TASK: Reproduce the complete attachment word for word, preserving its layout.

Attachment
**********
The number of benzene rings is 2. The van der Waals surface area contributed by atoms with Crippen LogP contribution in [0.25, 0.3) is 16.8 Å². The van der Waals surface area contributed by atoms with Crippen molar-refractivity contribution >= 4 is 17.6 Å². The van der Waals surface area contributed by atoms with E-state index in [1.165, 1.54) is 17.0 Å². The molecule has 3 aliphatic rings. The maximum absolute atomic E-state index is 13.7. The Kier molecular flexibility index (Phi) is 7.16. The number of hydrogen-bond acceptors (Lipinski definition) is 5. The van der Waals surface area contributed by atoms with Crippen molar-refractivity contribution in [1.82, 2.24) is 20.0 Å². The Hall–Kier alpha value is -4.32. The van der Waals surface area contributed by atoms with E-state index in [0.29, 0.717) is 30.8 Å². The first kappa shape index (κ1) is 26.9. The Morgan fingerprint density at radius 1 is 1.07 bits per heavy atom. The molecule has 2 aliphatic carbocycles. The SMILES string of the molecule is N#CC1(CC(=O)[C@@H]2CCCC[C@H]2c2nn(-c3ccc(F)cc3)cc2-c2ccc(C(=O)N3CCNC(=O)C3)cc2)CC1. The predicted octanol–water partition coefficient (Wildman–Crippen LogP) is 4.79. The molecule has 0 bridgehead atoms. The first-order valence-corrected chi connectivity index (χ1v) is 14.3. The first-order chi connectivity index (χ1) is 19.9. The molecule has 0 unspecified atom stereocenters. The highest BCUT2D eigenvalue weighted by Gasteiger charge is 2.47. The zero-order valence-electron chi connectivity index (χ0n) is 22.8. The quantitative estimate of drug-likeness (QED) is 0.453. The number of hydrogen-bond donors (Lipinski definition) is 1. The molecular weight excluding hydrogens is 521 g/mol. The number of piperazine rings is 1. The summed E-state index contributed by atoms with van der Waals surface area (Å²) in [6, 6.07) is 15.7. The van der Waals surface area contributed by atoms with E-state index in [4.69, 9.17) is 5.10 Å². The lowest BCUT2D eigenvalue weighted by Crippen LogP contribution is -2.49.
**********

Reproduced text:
The number of benzene rings is 2. The van der Waals surface area contributed by atoms with Crippen LogP contribution in [0.25, 0.3) is 16.8 Å². The van der Waals surface area contributed by atoms with Crippen molar-refractivity contribution >= 4 is 17.6 Å². The van der Waals surface area contributed by atoms with E-state index in [1.165, 1.54) is 17.0 Å². The molecule has 3 aliphatic rings. The maximum absolute atomic E-state index is 13.7. The Kier molecular flexibility index (Phi) is 7.16. The number of hydrogen-bond acceptors (Lipinski definition) is 5. The van der Waals surface area contributed by atoms with Crippen molar-refractivity contribution in [1.82, 2.24) is 20.0 Å². The Hall–Kier alpha value is -4.32. The van der Waals surface area contributed by atoms with E-state index in [0.29, 0.717) is 30.8 Å². The first kappa shape index (κ1) is 26.9. The Morgan fingerprint density at radius 1 is 1.07 bits per heavy atom. The molecule has 2 aliphatic carbocycles. The SMILES string of the molecule is N#CC1(CC(=O)[C@@H]2CCCC[C@H]2c2nn(-c3ccc(F)cc3)cc2-c2ccc(C(=O)N3CCNC(=O)C3)cc2)CC1. The predicted octanol–water partition coefficient (Wildman–Crippen LogP) is 4.79. The molecule has 0 bridgehead atoms. The first-order valence-corrected chi connectivity index (χ1v) is 14.3. The first-order chi connectivity index (χ1) is 19.9. The molecule has 0 unspecified atom stereocenters. The highest BCUT2D eigenvalue weighted by Gasteiger charge is 2.47. The zero-order valence-electron chi connectivity index (χ0n) is 22.8. The quantitative estimate of drug-likeness (QED) is 0.453. The number of hydrogen-bond donors (Lipinski definition) is 1. The molecular weight excluding hydrogens is 521 g/mol. The number of piperazine rings is 1. The summed E-state index contributed by atoms with van der Waals surface area (Å²) in [6, 6.07) is 15.7. The van der Waals surface area contributed by atoms with E-state index in [4.69, 9.17) is 5.10 Å². The lowest BCUT2D eigenvalue weighted by Crippen LogP contribution is -2.49.